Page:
1. When the wind blows forcibly across a solid pack or field of ice, its power is much diminished ere it traverses many miles: insomuch, that a storm will frequently blow for several hours on one side of a field, before it be perceptible on the other; and, while a storm prevails in open water, ships beset within sight will not experience one-half of its severity.

It is not uncommon for the ice to produce the effect of repulsing and balancing an assailing wind. Thus, when a severe storm blows from the sea, directly towards the main body of ice, an opposite current will sometimes prevail on

the borders of the ice; and such conflicting winds have been observed to counterpoise each other a few furlongs distant from the ice, for several hours: the violence of the one being, as it were, subdued by the frigorific repulsion and lesser force of the other. The effect resulting, is singular and manifest.

2. The moist and temperate gale from the southward, becomes

chilled on commixture with the northern breeze, and discharges its surplus humidity in the thickest snow. As the quantity of the snow depends considerably on the difference of temperature of the two assimilating streams of air, it follows, that the largest proportion must be precipitated on the exterior of the main body of ice, where the contrast of temperature is the greatest: and since that contrast must be gradually diminished, as the air passes over the gelid surface of the ice, much of its superabundant moisture must generally be discharged before it reaches the interior. Hence we can account for the fewness of the clouds,-the consequent brightness of the atmosphere,-and the rareness of storms, in situations far immured among the northern ice.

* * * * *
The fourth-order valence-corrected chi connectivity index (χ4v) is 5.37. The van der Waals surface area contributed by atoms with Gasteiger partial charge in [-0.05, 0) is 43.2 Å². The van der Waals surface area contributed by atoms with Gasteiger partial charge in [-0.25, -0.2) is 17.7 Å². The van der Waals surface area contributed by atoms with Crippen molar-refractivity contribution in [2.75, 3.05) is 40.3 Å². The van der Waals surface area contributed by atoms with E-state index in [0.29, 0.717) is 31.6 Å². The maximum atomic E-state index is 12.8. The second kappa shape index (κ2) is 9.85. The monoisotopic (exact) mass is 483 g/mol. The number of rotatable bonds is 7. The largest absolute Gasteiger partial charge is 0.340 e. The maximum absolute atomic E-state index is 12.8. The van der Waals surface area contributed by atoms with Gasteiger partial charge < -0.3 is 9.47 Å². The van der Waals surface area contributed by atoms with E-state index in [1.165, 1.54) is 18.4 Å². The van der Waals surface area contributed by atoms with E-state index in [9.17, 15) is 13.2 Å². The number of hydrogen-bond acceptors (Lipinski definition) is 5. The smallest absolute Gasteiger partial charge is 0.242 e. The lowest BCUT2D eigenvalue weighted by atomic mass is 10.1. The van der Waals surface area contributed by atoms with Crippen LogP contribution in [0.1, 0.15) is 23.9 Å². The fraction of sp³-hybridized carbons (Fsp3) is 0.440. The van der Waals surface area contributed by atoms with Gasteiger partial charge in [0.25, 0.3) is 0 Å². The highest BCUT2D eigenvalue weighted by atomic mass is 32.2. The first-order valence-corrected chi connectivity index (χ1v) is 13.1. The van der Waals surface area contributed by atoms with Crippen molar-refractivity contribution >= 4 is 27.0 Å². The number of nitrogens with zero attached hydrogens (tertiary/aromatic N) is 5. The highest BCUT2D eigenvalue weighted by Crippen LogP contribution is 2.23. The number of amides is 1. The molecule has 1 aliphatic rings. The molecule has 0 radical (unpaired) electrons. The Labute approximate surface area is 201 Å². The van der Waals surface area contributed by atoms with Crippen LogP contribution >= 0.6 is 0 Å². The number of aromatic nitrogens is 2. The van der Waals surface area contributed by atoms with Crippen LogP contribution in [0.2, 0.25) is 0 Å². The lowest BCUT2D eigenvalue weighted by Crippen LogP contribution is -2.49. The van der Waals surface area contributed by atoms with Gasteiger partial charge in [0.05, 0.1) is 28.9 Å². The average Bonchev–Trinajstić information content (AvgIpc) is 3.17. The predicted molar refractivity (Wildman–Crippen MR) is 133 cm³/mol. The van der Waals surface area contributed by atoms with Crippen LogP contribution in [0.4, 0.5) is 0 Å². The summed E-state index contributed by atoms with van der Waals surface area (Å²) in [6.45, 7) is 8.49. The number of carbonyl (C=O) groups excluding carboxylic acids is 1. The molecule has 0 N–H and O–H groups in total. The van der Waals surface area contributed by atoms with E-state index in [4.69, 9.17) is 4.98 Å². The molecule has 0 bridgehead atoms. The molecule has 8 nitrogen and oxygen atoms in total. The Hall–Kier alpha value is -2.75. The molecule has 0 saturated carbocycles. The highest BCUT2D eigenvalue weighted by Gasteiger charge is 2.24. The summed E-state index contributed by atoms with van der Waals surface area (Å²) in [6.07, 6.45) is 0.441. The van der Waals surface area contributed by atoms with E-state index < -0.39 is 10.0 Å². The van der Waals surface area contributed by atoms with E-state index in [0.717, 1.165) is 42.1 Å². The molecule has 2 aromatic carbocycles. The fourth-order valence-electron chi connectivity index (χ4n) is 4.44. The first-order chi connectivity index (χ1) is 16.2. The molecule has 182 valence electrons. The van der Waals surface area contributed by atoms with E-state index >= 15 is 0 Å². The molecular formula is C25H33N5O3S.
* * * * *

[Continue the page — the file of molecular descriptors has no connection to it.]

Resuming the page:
From this consideration, it might be supposed, that after the precipitation of a certain small depth of snow on the interior ice, the atmosphere could alone replenish its moisture from the same surface, and that whatever changes of temperature might occur, it could only discharge the same again: or, in other words, that the very same moisture would be alternately evaporated and depo